AOC Annual General Meeting - Orders of Merit to Australian Sporting Greats
28 April 2018
AOC: The Australian Olympic Committee has awarded a posthumous Order of Merit to the late Peter Norman whose Australian record for the 200 metre sprint still stands 50 years after he set the mark.
An Order of Merit is awarded a person who in the opinion of the Executive has achieved remarkable merit in the sporting world, either through personal achievement or contribution to the development of sport.
However, it was Peter’s decision to stand in solidarity with American athletes Tommie Smith and John Carlos during their silent civil rights protest on the medal dais, that further etched him into Australian Olympic folklore.
In awarding a posthumous Order of Merit, AOC President John Coates noted that Peter Norman’s remarkable achievements as an athlete were inevitably dwarfed by his support for the gold and bronze medallists who raised their gloved fists and bowed their heads during the United States National anthem.
“This is an overdue award there is no doubt. The respect for Peter and his actions is still enormous to this day. He believed in human rights throughout his life. We lost Peter in 2006 but we should never lose sight of his brave stand that day and further as a five-time national champion, his Australian 200 metres record set in Mexico has never been matched. His athletic achievement should never be underestimated”.
Mr Coates also awarded Orders of Merit to four legendary Olympic medallists with their own unique standing in the Australian Olympic story.
“Raelene Boyle, Catherine Freeman, Shane Gould and Ian Thorpe. What wonderful ambassadors for Australia and Australian sport. Each has made a contribution for which they can be proud and for which Australians are very grateful”.
Three times Olympic silver medallist Raelene Boyle was undoubtedly the fastest drug-free sprinter of her era. Raelene’s was relegated to second place over both the 100 and 200 metres events in the 1972 Munich Games by an East German rival whose career was subsequently tainted by drug allegations.
She later carried the flag in the opening ceremony at the 1976 Montreal Games.
In acknowledging her award, Raelene had this message from Africa where she is currently on holidays.
“I am disappointed I cannot be with you to celebrate this special occasion. It makes me feel very warm inside to think that my Olympic life is still being recognised. “
At just 15 years of age, Shane Gould became the first and only Australian to win three individual gold medals at the one Games, and remarkably, each of them in world record time.
Incredibly, she had held every freestyle world record from the 100 metres to 1500 metres with the 200 metre freestyle medley thrown in for good measure. She retired from swimming aged 17.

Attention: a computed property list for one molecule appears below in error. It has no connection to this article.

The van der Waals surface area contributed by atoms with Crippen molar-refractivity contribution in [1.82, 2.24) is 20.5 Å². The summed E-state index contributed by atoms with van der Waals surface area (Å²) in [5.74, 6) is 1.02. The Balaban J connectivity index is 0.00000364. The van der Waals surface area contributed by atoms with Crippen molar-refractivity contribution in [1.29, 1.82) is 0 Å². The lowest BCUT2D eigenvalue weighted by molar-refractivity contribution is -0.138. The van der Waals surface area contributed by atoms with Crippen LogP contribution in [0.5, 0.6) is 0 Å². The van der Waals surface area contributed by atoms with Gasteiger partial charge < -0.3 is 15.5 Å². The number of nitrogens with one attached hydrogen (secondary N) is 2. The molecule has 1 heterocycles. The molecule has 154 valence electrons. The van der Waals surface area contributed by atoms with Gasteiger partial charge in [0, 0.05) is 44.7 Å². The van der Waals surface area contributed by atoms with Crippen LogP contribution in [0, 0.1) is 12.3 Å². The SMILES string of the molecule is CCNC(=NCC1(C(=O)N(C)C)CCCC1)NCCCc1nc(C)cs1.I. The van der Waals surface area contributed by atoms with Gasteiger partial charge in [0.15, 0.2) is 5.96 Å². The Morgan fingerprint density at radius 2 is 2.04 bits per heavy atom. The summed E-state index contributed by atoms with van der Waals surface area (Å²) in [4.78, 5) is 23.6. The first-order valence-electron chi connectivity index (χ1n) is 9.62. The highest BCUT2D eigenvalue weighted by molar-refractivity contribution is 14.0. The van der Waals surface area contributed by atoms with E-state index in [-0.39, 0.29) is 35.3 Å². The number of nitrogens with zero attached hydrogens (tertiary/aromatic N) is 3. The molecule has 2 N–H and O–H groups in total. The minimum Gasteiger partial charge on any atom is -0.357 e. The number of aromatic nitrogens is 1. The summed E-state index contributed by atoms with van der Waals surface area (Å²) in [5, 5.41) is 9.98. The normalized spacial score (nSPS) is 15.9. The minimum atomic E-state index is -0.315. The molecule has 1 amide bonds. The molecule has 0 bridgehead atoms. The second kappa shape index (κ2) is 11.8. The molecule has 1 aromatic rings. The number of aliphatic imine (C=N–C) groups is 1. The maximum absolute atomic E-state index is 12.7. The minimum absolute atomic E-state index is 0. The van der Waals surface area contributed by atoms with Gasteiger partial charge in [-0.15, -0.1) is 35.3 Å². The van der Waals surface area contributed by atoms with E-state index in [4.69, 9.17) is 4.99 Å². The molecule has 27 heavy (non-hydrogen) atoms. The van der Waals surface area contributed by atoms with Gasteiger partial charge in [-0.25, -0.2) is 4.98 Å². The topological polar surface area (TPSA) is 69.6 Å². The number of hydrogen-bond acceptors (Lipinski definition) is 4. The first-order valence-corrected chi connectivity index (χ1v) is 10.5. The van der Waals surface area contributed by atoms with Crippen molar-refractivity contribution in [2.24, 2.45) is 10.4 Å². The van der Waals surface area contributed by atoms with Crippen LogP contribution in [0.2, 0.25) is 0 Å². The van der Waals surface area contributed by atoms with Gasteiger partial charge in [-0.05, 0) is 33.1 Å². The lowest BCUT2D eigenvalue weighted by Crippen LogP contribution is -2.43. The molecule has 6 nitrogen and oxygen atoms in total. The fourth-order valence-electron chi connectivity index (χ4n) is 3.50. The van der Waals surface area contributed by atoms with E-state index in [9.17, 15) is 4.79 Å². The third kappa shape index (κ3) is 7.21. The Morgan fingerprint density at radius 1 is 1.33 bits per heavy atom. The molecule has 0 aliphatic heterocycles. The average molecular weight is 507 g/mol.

““It is a surprise and delight to be recognised by the Australian Olympic Committee with an Order of Olympic Merit in 2018 for my personal achievement in Olympic swimming and my contribution to the development of swimming at many levels in varied countries.
“The athletes awarded today know better than most, the burden of being an Olympic sports champion as well as the deeply satisfying personal sense of accomplishment, it is a yin yang position to be in!”
Catherine Freeman proudly lit the flame at the Opening Ceremony of the Sydney 2000 Olympic Games, eleven nights later she went to win the 400 metres final before a crowd of 112,000 people and a television audience of 9 million Australians.
Cathy Freeman has described the Order as “a very special honour.”
“Even though my sporting career ended 15 years ago, my life continues on as an Australian Olympian and it all still gives me such great pride. I humbly extend my gratitude to the Australian Olympic Committee for the Order of Merit award.”
Ian Thorpe was also awarded an Order of Merit on Friday April 27th at an AOC function as he was not available for Saturday’s Annual General Meeting.
Ian has won five Olympic gold medals, the greatest total of any Australian.
That simple statement reflects the magnitude of his athletic achievement, principally as a 400-metre freestyle swimmer but also over shorter distances and in relay teams.
His tally of three gold medals and two silver in the Sydney 2000 Olympics marked him as Australia’s most successful athlete at Australia’s most successful games.
Ian commented “It’s a tremendous honour for me to receive this acknowledgement from the Australia Olympic Committee alongside some of Australia’s greatest ever athletes.
A further three Orders of Merit were also awarded to Geoff Lipshut, founding Chief Executive Officer of the Olympic Winter Institute of Australia (OWIA). Geoff has provided both the guidance and incisive thinking to transform Australia’s standing as an Olympic force at Winter Games.
Angus Douglas and Paul Bachelor were recognised for their contributions to the Australian Olympic Foundation’s Investment Advisory Committee.
Their advice over many years has ensured the continued financial strength of the AOC through often challenging times in order that our athletes are given the best opportunity to shine on the world stage.
“Great contributions to the world of sport can be reflected in wonderful work so often undertaken away from the field of play and the theatre of competition. Such is the case with Geoff, Angus and Paul and we are grateful for their guidance.” Mr Coates said.
Also at today’s Annual General Meeting, Catherine Fettell, President of Shooting Australia, was elected to fill a casual vacancy on the Executive following the departure of Nicole Livingstone OAM who resigned on 16 November 2017. Catherine was the only nomination.
Finally, the Constitution of the AOC was amended to permit the Executive to award Life Memberships of the AOC to individuals who have served on the AOC Executive for a minimum 13 years – a change from the previous minimum of 20 years.